A few flute notes does not a lawsuit make

By Clyde Davis: Local columnist

Few flute notes does not a lawsuit make

On the song “Kookaburra” :

“Marion Sinclair was a music teacher at (http://en.wikipedia.org/wiki/Toorak_College,_Mt_Eliza) Toorak College, a girls’ school in (http://en.wikipedia.org/wiki/Melbourne) Melbourne which she had attended as a boarder.

In 1920, she began working with the school’s (http://en.wikipedia.org/wiki/Guides_Australia) Girl Guides company.

One Sunday morning in church, in 1932, Marion Sinclair had a sudden inspiration, and dashed home to write the words down. “Kookaburra” was entered in 1934 into a competition run by the (http://en.wikipedia.org/wiki/Scouting_and_Guiding_in_Victoria) Girl Guides Association of Victoria.” (Wikipedia)

On the ‘80’s group, “Men at Work”:

“Men at Work was an Australian reggae-influenced rock band which achieved international success in the 1980s.” (Wikipedia)

What is the connection between Marion Sinclair and Men at Work, besides being Australian?

Hint: If you think that frivolous lawsuits are a United States curiosity, confined only to our continent, you might be glad to know that you are wrong.

Yes, the descendants of Marion Sinclair are suing the Men at Work, claiming that the song “Down Under” uses the tune of “Kookaburra”.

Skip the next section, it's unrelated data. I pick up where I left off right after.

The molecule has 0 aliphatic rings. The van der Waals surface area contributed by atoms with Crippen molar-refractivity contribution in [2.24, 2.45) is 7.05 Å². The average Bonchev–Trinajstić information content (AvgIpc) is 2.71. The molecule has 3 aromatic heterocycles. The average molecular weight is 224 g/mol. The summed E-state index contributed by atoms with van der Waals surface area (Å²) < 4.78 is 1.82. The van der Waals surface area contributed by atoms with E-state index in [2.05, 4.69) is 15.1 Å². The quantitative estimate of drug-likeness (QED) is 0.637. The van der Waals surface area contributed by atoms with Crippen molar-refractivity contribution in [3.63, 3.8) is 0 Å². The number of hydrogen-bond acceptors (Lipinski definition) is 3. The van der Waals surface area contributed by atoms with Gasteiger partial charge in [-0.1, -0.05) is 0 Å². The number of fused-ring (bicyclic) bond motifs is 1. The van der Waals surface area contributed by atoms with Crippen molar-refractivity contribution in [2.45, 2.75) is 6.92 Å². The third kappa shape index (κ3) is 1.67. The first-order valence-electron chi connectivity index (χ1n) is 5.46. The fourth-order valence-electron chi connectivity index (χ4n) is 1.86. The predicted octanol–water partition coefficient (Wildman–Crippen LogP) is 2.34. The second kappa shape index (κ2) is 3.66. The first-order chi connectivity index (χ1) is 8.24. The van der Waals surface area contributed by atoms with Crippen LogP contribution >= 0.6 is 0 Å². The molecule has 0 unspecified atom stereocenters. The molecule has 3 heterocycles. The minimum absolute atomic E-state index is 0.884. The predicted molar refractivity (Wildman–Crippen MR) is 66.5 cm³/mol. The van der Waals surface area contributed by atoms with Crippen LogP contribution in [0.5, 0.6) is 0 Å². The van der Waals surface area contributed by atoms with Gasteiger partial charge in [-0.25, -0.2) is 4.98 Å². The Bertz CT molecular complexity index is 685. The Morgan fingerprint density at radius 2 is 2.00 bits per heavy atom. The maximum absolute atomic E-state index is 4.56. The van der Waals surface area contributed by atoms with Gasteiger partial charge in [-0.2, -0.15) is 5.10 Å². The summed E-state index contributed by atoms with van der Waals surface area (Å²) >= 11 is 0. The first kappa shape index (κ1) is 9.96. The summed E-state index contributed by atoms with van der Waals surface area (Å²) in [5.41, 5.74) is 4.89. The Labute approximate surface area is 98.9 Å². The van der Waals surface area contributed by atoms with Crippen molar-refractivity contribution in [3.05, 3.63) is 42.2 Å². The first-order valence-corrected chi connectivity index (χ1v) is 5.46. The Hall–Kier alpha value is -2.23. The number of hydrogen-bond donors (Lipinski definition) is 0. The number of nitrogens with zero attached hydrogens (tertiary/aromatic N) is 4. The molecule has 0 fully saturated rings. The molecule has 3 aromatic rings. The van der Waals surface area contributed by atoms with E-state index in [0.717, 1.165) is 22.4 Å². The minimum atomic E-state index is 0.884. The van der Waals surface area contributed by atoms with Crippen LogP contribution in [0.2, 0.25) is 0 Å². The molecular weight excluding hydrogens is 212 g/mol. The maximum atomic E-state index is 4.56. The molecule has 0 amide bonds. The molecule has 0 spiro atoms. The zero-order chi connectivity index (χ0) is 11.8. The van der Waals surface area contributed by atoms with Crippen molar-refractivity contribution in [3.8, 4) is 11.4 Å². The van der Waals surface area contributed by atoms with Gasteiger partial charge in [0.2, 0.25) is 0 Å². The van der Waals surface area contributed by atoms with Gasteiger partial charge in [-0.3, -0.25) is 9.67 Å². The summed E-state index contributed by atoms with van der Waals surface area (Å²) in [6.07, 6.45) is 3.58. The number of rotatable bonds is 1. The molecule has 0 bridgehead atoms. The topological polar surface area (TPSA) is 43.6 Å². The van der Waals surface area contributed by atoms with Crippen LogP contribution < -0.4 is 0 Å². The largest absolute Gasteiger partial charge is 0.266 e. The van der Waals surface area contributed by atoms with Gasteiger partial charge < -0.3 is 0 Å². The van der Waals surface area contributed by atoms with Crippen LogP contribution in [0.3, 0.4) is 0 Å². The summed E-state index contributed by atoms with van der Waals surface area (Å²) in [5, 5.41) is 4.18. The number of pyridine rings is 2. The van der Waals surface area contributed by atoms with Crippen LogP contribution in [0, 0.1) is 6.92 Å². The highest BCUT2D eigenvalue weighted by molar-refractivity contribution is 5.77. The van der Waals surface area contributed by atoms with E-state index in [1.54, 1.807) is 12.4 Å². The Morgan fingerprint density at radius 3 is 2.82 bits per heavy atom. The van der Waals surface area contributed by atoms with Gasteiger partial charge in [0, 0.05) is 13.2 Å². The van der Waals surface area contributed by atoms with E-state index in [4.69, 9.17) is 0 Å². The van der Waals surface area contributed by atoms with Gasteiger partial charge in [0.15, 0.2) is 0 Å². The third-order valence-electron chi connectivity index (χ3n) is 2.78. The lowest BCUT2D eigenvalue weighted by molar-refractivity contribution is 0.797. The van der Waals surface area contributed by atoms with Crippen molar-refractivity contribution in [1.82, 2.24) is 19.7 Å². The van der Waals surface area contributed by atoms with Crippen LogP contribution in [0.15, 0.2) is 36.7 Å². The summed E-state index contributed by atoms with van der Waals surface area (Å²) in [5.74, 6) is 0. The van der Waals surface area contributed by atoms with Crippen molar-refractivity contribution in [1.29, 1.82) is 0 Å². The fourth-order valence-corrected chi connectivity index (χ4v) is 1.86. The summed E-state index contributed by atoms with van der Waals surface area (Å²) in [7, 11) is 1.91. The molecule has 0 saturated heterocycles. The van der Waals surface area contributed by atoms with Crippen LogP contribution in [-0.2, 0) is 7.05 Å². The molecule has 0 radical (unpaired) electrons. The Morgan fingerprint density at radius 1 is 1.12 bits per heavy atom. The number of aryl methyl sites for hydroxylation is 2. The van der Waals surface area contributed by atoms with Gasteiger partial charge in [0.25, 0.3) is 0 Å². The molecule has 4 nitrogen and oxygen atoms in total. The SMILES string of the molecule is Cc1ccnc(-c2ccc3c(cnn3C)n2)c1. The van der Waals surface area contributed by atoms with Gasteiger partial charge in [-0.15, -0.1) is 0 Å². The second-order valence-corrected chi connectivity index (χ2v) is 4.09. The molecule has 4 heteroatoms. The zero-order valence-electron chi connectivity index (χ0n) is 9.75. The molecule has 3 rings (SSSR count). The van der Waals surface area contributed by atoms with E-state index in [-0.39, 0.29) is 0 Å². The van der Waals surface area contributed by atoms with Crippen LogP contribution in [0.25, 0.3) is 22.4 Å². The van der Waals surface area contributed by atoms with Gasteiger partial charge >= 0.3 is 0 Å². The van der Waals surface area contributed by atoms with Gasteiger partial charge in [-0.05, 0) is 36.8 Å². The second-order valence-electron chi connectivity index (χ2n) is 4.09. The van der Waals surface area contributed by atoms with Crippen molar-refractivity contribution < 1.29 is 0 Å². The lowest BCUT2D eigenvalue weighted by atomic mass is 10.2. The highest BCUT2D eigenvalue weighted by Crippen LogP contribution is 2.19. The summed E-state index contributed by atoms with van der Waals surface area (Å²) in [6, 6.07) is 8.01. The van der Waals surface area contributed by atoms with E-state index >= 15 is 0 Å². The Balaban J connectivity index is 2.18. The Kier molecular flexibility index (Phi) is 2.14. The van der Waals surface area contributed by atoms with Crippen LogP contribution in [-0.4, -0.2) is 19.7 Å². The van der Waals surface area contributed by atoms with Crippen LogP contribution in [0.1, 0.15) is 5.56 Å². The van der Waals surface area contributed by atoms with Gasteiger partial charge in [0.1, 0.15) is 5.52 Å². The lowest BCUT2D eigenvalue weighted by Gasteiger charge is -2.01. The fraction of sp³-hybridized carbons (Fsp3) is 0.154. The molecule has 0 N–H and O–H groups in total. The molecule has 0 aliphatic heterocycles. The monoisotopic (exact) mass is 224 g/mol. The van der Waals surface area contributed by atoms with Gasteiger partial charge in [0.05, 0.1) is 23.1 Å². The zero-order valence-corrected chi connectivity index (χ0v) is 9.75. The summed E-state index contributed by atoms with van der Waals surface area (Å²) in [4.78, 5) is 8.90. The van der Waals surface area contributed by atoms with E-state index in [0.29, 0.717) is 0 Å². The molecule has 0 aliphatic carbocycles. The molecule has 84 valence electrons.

Why they did not do this during the rock song’s popularity, back in the 1980’s, is anybody’s guess. But it occurred to me that maybe at that time, the old lady was still alive and would have chided them for being ridiculous.

Though tone deaf, I can hear songs completely in my head, and being a committed Men at Work fan, it is really easy for me to “hear” that particular song.

Yes, indeed, there is a flute interlude that echoes “Kookaburra”, and it is probably a deliberate tribute to a song which is so identified as “Australian.”

I remember an ethics class I was teaching several years ago, in which we discussed copyright, and somehow got onto the subject of a note sequence that had been borrowed from a Paula Abdul song and placed in a current song. As a musician in the class mentioned, there are only so many combinations of notes that can exist, and I suppose of that number, only so many which are ear-gratifying.

When I hear about crowded court dockets, and busy judges, I cannot help but think that we could save a lot of their time and the attendant waiting time for hearing, by setting some kind of standard for frivolous — dare I say ridiculous — lawsuits.

Blatant stealing of another’s efforts and passing them off as one’s own is clearly an ethical violation. It is, of course, known as plagiarism, and should be decried and dealt with appropriately.

Really, then, where do we draw the line? I think it is clear to anyone with good sense when that line has been crossed, and when a lawsuit is simply frivolous. Like the famous or infamous case where a customer sued McDonalds because she was too clumsy to hold her coffee, lawsuits that make us laugh should be the first line of discard.

As a creative person, I do value my work, and I know I am not alone. I would hate, for example, to see one of my carving designs turn up at a show, unless I had given permission for the pattern to be used, whIch I probably would, if asked.

But really — a few notes of a flute solo — to waste a judge’s time in an absurd lawsuit?

Since she wrote the “Kookaburra” song, it’s safe to assume Marion Sinclair had a sense of humor, and she’s probably laughing at the whole scenario, from the other side of the mortal curtain.